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Transdermal transport efficiency during skin electroporation and iontophoresis
Prausnitz MR, Lee CS, Liu CH, Pang JC, Singh TP, Langer R, Weaver JC
Journal of Controlled Release 38: (2-3) 205-217 FEB 1996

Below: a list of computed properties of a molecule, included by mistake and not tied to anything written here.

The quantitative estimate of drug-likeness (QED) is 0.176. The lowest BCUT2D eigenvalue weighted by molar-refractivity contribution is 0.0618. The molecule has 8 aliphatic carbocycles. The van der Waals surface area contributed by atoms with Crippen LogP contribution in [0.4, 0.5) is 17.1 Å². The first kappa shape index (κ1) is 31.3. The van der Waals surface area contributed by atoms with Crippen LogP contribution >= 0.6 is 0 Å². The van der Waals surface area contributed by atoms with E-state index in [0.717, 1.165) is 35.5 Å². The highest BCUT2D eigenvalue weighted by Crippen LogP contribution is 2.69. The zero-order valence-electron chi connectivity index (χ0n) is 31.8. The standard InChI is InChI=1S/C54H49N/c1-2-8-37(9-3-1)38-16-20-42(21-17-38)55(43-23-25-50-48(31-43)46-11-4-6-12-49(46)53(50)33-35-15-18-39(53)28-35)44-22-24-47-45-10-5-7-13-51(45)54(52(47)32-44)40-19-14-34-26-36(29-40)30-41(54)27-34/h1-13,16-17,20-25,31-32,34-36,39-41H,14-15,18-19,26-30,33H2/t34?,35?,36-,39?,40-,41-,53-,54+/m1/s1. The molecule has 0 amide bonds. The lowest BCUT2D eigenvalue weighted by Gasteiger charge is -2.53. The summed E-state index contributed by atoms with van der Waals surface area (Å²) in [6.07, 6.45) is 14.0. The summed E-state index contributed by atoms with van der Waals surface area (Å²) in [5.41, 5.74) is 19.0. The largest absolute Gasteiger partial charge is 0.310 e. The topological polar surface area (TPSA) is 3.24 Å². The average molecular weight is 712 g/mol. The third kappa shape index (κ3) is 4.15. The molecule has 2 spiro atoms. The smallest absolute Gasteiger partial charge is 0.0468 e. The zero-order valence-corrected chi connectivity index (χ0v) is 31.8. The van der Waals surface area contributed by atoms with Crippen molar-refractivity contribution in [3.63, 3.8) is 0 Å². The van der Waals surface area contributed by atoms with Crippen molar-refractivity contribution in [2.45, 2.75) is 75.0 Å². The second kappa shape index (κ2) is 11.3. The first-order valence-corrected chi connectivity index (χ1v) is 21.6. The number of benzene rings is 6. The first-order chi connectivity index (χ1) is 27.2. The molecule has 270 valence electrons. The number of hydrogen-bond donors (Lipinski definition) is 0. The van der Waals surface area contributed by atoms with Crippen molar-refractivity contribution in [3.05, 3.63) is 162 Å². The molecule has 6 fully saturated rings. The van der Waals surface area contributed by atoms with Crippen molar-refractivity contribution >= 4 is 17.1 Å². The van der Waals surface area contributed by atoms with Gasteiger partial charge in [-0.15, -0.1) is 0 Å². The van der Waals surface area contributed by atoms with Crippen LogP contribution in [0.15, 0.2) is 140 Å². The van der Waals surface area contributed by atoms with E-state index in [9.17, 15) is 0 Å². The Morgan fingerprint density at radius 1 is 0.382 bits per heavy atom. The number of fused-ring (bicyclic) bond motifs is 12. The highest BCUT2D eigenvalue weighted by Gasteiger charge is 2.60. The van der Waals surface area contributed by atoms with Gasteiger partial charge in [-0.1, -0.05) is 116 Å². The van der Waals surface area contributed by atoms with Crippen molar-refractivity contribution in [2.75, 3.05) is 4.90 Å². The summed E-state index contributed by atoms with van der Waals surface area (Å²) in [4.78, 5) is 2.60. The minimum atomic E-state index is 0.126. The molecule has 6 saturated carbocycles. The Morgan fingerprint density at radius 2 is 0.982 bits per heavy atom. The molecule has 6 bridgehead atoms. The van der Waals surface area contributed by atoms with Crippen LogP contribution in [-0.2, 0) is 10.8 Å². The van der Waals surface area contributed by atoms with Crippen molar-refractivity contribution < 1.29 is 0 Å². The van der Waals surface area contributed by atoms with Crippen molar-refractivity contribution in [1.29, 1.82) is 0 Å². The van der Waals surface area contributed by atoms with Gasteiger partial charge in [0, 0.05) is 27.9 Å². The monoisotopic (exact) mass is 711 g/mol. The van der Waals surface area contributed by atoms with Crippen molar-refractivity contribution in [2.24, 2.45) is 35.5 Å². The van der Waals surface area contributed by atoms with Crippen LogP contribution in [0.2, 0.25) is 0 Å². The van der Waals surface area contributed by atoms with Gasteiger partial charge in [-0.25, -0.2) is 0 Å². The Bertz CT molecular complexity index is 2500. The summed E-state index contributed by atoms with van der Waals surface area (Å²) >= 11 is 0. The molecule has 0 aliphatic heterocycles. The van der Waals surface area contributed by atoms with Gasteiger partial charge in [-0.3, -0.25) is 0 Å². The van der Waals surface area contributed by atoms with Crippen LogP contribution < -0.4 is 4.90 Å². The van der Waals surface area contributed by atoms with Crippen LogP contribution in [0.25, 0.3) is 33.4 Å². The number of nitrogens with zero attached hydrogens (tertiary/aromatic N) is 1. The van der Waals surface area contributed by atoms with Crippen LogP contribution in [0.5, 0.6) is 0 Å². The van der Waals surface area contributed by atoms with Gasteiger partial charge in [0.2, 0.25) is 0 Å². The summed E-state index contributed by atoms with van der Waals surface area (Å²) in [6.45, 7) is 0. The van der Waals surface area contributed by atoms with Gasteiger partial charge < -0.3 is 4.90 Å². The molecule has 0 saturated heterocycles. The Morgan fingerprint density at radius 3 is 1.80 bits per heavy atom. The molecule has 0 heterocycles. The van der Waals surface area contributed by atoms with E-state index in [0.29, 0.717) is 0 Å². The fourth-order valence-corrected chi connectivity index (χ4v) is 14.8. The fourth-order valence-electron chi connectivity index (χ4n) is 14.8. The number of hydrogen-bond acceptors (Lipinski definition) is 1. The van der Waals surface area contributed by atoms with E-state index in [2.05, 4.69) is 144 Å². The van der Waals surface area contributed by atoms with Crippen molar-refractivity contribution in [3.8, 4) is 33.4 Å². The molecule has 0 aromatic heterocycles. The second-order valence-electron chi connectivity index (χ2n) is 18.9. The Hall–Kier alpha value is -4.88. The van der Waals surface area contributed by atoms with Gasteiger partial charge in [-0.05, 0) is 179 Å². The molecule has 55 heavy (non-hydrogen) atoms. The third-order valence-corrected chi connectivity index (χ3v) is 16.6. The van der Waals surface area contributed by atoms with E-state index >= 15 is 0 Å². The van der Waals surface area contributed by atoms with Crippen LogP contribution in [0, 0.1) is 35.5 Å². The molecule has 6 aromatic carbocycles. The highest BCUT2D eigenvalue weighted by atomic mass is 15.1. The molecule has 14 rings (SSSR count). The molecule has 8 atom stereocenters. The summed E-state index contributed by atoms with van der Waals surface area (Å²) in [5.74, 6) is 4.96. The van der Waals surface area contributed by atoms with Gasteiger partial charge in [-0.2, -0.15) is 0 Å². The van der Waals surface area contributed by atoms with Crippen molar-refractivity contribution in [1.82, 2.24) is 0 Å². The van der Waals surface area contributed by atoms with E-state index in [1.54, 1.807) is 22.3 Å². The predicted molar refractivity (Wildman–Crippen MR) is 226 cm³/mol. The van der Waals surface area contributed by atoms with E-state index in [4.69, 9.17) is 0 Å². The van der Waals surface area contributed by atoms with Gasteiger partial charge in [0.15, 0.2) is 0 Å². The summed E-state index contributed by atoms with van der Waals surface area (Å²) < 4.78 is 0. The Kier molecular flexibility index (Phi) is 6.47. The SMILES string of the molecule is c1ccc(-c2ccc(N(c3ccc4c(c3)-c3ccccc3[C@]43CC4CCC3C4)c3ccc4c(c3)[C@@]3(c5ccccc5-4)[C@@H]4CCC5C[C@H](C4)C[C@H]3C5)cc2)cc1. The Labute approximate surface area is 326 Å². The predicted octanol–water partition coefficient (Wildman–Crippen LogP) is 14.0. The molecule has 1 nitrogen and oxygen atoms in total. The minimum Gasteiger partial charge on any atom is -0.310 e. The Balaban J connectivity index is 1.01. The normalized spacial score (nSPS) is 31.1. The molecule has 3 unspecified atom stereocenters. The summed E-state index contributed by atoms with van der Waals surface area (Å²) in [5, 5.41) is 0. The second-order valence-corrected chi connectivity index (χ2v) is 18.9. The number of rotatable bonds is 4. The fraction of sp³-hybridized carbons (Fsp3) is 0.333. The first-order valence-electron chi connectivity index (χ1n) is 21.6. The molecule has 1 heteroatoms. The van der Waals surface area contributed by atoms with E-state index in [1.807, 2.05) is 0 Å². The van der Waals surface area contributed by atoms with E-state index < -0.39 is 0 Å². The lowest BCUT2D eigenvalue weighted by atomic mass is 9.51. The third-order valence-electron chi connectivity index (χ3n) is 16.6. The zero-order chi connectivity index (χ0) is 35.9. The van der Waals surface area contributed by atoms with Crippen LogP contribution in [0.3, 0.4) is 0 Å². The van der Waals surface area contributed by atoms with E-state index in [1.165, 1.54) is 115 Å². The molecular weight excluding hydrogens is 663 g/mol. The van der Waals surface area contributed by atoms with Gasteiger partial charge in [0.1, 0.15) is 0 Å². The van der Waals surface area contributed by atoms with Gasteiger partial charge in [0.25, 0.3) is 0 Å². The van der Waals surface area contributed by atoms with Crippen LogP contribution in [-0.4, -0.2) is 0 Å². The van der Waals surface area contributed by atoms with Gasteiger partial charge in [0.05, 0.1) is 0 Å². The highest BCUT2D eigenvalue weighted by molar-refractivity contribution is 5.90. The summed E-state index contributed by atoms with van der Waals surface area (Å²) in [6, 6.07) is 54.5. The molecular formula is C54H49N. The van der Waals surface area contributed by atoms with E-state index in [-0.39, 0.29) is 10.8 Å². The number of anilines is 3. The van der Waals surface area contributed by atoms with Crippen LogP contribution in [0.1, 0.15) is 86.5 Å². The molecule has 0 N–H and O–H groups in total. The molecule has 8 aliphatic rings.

High-voltage pulsing has previously been shown to dramatically increase molecular transport across skin. The goal of this study was to examine the functional dependence of transdermal transport on pulse parameters and to make comparisons with iontophoresis. Transdermal transport of calcein, a model drug, was measured during low-voltage, constant electric fields (iontophoresis) and high-voltage pulsed electric fields (hypothesized to cause electroporation). In the first part of the study, the dependence of calcein flux caused by high-voltage pulses was determined as a function of pulse length, rate, polarity, waveform, and total pulsing time. In the second part, calcein transport numbers were calculated for both iontophoresis and high-voltage pulsing, and expressed as functions of pulse parameters. For both iontophoresis and high-voltage pulsing. transport numbers (or transport efficiency) ranged from 10(-5) to 10(-2) and were functions of voltage and current, but did not show dependence on pulse length, rate, energy, waveform, or total charge transferred. The resulting estimates of the area fraction of skin available to transport were larger during high-voltage pulsing (10(-3) for small ions and 10(-6) to 10(-3) for calcein) than during iontophoresis (10(-5) to 10(-4) for small ions and 10(-8) to 10(-4) for calcein).

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